Rabbits – whether you love them, hate them, or are not sure how you feel about them – they are certainly part of the sport.




What a Sunday!

The new half marathon world record holder leading the lead pack in the 10,000 at last year's World Championships

Sunday, March 21, 2010 was a big day for runners around the world, and the big news was not that the Pamakid Runners had 29 runners racing in the Across the Bay 12K.

In Portugal Eritrea’s Zersenay Tadese set a new World Record for the half marathon, running 58 minutes, 23 seconds at the Lisbon Half Marathon. This bettered the old record of 58:33 set by Samuel Wanjiru in 2007. It also sets the wheels in motion for a great match-up between Tadese and Wanjiru over the marathon distance sometime in the near future. Tadese also set the world 20K record en route to the half marathon, passing 20K in 55:21, 27 seconds faster than Haile Gebrselassie’s previous record. At the 15K mark of the race Tadese’s split was 41:33, just four seconds short of yet another world record.

Tadese is a name to remember. The twenty-eight year old has an accomplished past and it appears the best may still lie ahead of him.Tadese was the 10,000 meter silver medalist at the 2009 World Championships in Berlin last summer. On the night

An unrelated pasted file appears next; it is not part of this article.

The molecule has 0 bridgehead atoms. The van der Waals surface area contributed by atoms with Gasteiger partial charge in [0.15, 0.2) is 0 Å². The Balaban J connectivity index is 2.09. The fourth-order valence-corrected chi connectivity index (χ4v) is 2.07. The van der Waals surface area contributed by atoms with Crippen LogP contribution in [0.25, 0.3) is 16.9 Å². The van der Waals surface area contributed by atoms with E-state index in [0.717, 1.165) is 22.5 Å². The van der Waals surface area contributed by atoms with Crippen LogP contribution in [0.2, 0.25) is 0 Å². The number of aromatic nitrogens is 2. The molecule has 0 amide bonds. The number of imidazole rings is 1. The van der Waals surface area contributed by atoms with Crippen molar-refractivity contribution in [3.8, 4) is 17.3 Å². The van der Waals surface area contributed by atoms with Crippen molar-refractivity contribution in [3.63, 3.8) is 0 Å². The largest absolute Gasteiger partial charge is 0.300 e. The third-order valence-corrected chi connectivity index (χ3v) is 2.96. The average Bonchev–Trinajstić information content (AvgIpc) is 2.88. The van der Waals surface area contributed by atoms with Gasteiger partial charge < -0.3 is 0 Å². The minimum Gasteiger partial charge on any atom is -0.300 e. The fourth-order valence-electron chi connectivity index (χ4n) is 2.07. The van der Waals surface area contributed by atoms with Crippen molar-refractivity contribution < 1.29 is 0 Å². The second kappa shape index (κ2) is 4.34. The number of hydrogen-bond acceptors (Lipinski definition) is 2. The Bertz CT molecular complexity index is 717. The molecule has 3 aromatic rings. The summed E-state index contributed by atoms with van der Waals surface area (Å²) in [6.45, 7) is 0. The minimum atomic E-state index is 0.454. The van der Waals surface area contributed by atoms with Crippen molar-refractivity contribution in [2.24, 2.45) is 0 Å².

Celebrating the silver medal

that he won Eritrea’s first ever medal in World Championship history, Malinda and I found ourselves on the same subway as an Eritrean family. They had their Eritrean flag and were clearly excited by Tadese’s accomplishment. Their little boy asked who was on the button I had on my backpack (it was a photo button of Shannon Rowbury). I gave both the children a lapel pin and in exchange, when the family got off the subway, the mom handed us a flyer for their Eritrean restaurant in Berlin. A few nights later we had Eritrean food for dinner.